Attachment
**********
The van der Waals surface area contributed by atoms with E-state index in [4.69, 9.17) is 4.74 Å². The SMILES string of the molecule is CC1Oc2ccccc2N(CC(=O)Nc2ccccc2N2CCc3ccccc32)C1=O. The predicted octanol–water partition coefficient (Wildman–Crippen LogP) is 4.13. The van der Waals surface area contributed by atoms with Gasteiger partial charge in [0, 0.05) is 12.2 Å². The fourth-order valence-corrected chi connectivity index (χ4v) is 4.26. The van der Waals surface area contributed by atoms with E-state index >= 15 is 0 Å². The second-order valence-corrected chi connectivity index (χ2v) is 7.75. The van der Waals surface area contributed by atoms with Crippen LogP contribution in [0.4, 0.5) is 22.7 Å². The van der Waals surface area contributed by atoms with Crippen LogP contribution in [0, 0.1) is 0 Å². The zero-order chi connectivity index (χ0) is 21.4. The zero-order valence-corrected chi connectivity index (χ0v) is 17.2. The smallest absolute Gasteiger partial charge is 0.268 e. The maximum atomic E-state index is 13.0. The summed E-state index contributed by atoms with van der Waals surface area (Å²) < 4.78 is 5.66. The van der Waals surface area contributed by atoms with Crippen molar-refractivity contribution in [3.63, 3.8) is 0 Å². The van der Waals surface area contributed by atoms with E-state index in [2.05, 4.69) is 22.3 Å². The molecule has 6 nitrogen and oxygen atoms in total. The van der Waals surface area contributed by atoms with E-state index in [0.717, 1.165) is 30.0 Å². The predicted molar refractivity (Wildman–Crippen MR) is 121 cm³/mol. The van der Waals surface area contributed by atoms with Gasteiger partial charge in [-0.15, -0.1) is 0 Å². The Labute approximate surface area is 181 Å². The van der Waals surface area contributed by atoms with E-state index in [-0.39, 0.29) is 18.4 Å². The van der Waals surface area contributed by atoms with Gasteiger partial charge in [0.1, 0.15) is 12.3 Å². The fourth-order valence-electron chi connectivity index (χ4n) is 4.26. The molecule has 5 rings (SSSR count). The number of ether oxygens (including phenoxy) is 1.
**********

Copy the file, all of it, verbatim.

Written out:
The van der Waals surface area contributed by atoms with E-state index in [4.69, 9.17) is 4.74 Å². The SMILES string of the molecule is CC1Oc2ccccc2N(CC(=O)Nc2ccccc2N2CCc3ccccc32)C1=O. The predicted octanol–water partition coefficient (Wildman–Crippen LogP) is 4.13. The van der Waals surface area contributed by atoms with Gasteiger partial charge in [0, 0.05) is 12.2 Å². The fourth-order valence-corrected chi connectivity index (χ4v) is 4.26. The van der Waals surface area contributed by atoms with E-state index >= 15 is 0 Å². The second-order valence-corrected chi connectivity index (χ2v) is 7.75. The van der Waals surface area contributed by atoms with Crippen LogP contribution in [0.4, 0.5) is 22.7 Å². The van der Waals surface area contributed by atoms with Crippen LogP contribution in [0, 0.1) is 0 Å². The zero-order chi connectivity index (χ0) is 21.4. The zero-order valence-corrected chi connectivity index (χ0v) is 17.2. The smallest absolute Gasteiger partial charge is 0.268 e. The maximum atomic E-state index is 13.0. The summed E-state index contributed by atoms with van der Waals surface area (Å²) < 4.78 is 5.66. The van der Waals surface area contributed by atoms with Crippen molar-refractivity contribution in [3.63, 3.8) is 0 Å². The van der Waals surface area contributed by atoms with E-state index in [2.05, 4.69) is 22.3 Å². The molecule has 6 nitrogen and oxygen atoms in total. The van der Waals surface area contributed by atoms with E-state index in [0.717, 1.165) is 30.0 Å². The predicted molar refractivity (Wildman–Crippen MR) is 121 cm³/mol. The van der Waals surface area contributed by atoms with Gasteiger partial charge in [-0.15, -0.1) is 0 Å². The Labute approximate surface area is 181 Å². The van der Waals surface area contributed by atoms with E-state index in [-0.39, 0.29) is 18.4 Å². The van der Waals surface area contributed by atoms with Gasteiger partial charge in [0.1, 0.15) is 12.3 Å². The fourth-order valence-electron chi connectivity index (χ4n) is 4.26. The molecule has 5 rings (SSSR count). The number of ether oxygens (including phenoxy) is 1.